The Deadly Drug Some Christians Crave

Two stories recently came across my news feed that caused me concern.

Story #1: “The Virginia Alcoholic Beverage Control Authority (ABC) announced its 20th consecutive record-breaking year, with fiscal year 2018 gross sales topping $984.8 million, up $43.6 million over the previous year. During the same time frame ABC retail sales grew 4.5 percent and sales to restaurants climbed 4 percent” (InsideNOVA website, 8/22/18).


The article continues: “Virginia ABC transferred earnings to the state totaling $178.6 million, an increase of $7.4 million over the previous year. Virginia ABC is planning to build a new central office and warehouse that will support continued store growth to meet consumer needs.”


And there you have it: Euphoria over rising alcohol sales so that the state can rake in more tax money – while having to spend billions of dollars to deal with crime, accidents, medical care, detox programs, homelessness, juvenile delinquency and other social and moral blight that comes from drinking alcohol.

“But wait,” says the alcohol advocate, “you’re not accounting for the health benefits of drinking alcohol. Studies have shown that moderate alcoholic intake can help keep your heart healthy. The Bible only condemns drunkenness.”

Which leads to …

Story#2: “Alcohol is killing more people globally than we originally thought, according to a new study. The study, published in … the Lancet, found that alcohol, such as beer and wine, is a leading risk factor for death and disease, associated with 2.8 million deaths each year and the seventh leading risk factor for premature death and disability globally in 2016.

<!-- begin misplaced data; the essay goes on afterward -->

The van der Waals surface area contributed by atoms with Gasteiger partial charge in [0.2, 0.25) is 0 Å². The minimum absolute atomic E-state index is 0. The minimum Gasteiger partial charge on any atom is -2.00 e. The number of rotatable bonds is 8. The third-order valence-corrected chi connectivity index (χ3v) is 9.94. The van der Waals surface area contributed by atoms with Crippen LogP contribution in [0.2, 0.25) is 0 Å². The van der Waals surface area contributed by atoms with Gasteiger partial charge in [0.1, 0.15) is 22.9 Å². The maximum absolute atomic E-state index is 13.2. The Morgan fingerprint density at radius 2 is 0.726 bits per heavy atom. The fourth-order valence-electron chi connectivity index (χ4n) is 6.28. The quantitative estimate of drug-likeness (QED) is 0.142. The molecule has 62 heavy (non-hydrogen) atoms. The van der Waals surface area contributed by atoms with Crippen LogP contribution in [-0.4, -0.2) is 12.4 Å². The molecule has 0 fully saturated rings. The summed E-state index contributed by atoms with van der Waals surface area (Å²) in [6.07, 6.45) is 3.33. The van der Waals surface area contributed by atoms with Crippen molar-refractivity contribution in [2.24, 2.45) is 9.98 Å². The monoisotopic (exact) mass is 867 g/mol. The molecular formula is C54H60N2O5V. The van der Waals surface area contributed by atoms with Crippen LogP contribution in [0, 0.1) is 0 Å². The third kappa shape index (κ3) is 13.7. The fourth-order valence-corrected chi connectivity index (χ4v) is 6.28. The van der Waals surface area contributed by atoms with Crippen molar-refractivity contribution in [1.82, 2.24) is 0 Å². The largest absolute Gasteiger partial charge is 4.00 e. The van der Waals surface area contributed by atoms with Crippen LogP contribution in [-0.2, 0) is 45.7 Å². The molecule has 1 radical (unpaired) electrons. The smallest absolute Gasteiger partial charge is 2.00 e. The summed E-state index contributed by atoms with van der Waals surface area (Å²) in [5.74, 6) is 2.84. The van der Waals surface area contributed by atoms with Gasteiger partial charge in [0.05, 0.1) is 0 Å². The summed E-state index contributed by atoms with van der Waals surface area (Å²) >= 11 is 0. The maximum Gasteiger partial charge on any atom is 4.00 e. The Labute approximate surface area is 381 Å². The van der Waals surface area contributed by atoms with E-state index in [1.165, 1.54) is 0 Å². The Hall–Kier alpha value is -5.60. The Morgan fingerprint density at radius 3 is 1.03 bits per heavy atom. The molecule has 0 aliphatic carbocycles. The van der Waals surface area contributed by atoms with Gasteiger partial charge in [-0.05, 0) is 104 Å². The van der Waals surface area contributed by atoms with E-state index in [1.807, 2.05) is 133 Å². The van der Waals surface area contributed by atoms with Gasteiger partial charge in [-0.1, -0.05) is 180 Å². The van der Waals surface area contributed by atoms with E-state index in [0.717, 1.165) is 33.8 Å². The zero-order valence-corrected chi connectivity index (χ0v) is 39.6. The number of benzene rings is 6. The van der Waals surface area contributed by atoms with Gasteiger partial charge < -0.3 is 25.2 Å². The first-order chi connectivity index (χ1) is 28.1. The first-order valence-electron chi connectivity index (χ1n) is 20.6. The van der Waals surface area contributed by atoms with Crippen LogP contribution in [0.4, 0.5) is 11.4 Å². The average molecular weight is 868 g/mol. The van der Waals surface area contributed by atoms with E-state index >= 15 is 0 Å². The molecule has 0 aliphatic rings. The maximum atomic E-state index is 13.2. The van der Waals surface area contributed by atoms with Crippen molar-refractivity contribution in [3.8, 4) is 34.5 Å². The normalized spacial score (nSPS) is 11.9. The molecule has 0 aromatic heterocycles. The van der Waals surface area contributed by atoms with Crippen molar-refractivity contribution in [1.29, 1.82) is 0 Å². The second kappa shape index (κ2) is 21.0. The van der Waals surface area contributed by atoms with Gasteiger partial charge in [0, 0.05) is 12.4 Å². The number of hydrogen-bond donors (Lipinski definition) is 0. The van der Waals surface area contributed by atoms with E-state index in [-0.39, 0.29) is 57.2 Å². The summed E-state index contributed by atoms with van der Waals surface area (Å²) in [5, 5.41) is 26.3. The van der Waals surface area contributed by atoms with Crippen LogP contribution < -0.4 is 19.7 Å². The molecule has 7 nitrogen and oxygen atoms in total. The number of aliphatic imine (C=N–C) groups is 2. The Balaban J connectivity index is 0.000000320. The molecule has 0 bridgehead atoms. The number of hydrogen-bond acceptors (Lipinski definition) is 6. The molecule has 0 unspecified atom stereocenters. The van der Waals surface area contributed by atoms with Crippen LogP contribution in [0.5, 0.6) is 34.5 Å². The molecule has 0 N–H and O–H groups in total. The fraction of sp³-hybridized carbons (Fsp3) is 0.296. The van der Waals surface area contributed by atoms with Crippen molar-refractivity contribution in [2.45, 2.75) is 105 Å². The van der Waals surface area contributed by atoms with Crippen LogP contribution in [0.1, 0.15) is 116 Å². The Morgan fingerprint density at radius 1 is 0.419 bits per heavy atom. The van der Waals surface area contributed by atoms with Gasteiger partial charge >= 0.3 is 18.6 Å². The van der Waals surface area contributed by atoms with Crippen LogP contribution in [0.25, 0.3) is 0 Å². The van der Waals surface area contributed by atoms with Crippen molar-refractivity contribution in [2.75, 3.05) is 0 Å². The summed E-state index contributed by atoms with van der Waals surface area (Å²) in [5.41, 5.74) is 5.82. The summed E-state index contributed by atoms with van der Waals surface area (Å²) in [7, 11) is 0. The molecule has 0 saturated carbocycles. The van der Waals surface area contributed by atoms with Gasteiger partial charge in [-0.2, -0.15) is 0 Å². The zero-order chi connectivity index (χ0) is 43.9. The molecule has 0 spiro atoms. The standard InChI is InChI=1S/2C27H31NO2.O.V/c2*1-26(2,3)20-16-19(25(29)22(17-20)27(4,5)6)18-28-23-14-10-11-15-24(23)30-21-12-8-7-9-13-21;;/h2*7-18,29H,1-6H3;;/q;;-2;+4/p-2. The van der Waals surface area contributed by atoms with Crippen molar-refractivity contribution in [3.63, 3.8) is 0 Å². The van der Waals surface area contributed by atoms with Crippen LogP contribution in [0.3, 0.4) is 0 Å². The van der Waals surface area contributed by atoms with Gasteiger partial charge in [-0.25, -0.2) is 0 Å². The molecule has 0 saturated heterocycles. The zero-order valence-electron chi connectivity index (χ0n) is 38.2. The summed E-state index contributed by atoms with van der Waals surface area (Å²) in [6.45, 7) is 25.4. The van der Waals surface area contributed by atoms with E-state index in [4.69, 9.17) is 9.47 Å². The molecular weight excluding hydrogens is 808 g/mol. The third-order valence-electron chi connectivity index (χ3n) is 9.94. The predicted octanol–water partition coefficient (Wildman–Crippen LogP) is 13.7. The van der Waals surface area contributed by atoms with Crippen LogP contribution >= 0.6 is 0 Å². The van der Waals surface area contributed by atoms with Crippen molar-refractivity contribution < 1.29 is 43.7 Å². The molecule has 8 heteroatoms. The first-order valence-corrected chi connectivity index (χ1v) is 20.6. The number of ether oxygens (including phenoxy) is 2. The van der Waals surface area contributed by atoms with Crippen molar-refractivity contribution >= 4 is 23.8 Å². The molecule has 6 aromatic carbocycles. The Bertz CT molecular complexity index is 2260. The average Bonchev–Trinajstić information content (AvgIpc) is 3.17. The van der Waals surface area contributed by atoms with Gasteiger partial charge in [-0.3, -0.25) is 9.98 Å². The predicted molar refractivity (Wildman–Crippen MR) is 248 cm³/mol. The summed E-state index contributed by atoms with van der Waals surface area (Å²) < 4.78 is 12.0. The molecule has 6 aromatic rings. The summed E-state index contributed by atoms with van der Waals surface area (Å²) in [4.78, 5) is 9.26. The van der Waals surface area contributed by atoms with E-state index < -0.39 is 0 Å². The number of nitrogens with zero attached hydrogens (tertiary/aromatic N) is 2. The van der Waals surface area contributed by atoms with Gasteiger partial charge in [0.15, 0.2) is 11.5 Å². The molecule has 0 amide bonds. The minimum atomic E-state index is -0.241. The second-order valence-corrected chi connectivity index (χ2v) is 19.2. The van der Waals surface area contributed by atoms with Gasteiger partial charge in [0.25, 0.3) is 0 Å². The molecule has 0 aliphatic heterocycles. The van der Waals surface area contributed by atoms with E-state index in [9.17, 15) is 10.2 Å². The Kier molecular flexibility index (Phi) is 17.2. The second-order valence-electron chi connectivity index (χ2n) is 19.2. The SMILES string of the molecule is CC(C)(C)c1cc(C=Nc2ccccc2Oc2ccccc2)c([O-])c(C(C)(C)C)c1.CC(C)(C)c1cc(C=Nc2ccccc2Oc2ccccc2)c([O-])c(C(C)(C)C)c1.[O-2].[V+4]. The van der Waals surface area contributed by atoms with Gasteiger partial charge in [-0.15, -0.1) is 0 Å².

“(The study) found drinking alcohol was associated with nearly one in 10 deaths of people ages 15 to 49 years old … Researchers found that the ‘burden’ of alcohol consumption was worse than previously reported. They called for more regulations around alcohol use and said there is no amount of alcohol that is healthy. ‘Previous studies have found a protective effect of alcohol on some conditions, but we found that the combined health risks associated with alcohol increase with any amount of alcohol,’ said lead author Max Griswold of the Institute for Health Metrics and Evaluation at the University of Washington (emp. jj).

“Griswold said the research showed the links between drinking alcohol and the risk of cancer, injuries and infectious diseases are greater than the protective effects of alcohol linked to heart disease in women. ‘The widely held view of the health benefits of alcohol needs revising, particularly as improved methods and analyses continue to shed light on how much alcohol contributes to global death and disability’” (Ashley May, USA TODAY Network 8/24/18, emp. jj).